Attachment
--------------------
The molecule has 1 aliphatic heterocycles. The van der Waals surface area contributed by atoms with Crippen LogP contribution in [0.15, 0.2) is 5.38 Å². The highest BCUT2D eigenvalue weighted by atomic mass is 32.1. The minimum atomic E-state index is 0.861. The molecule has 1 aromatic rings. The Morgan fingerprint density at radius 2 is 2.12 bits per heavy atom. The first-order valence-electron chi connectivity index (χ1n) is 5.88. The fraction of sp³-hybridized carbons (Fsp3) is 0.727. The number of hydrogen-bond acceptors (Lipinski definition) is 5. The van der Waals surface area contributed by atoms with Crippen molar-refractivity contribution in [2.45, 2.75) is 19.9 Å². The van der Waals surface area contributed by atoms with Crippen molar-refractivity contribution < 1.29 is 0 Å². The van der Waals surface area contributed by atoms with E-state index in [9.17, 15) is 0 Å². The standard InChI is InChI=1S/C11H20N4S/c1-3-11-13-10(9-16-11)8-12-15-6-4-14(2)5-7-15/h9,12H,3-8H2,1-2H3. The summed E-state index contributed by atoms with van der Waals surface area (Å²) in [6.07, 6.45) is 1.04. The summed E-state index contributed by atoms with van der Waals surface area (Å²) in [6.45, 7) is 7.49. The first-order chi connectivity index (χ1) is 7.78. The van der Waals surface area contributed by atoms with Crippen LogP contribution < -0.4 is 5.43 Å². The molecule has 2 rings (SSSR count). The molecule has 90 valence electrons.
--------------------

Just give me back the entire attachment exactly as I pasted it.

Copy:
The molecule has 1 aliphatic heterocycles. The van der Waals surface area contributed by atoms with Crippen LogP contribution in [0.15, 0.2) is 5.38 Å². The highest BCUT2D eigenvalue weighted by atomic mass is 32.1. The minimum atomic E-state index is 0.861. The molecule has 1 aromatic rings. The Morgan fingerprint density at radius 2 is 2.12 bits per heavy atom. The first-order valence-electron chi connectivity index (χ1n) is 5.88. The fraction of sp³-hybridized carbons (Fsp3) is 0.727. The number of hydrogen-bond acceptors (Lipinski definition) is 5. The van der Waals surface area contributed by atoms with Crippen molar-refractivity contribution in [2.45, 2.75) is 19.9 Å². The van der Waals surface area contributed by atoms with Crippen molar-refractivity contribution < 1.29 is 0 Å². The van der Waals surface area contributed by atoms with E-state index in [9.17, 15) is 0 Å². The standard InChI is InChI=1S/C11H20N4S/c1-3-11-13-10(9-16-11)8-12-15-6-4-14(2)5-7-15/h9,12H,3-8H2,1-2H3. The summed E-state index contributed by atoms with van der Waals surface area (Å²) in [6.07, 6.45) is 1.04. The summed E-state index contributed by atoms with van der Waals surface area (Å²) in [6.45, 7) is 7.49. The first-order chi connectivity index (χ1) is 7.78. The van der Waals surface area contributed by atoms with Crippen LogP contribution < -0.4 is 5.43 Å². The molecule has 2 rings (SSSR count). The molecule has 90 valence electrons.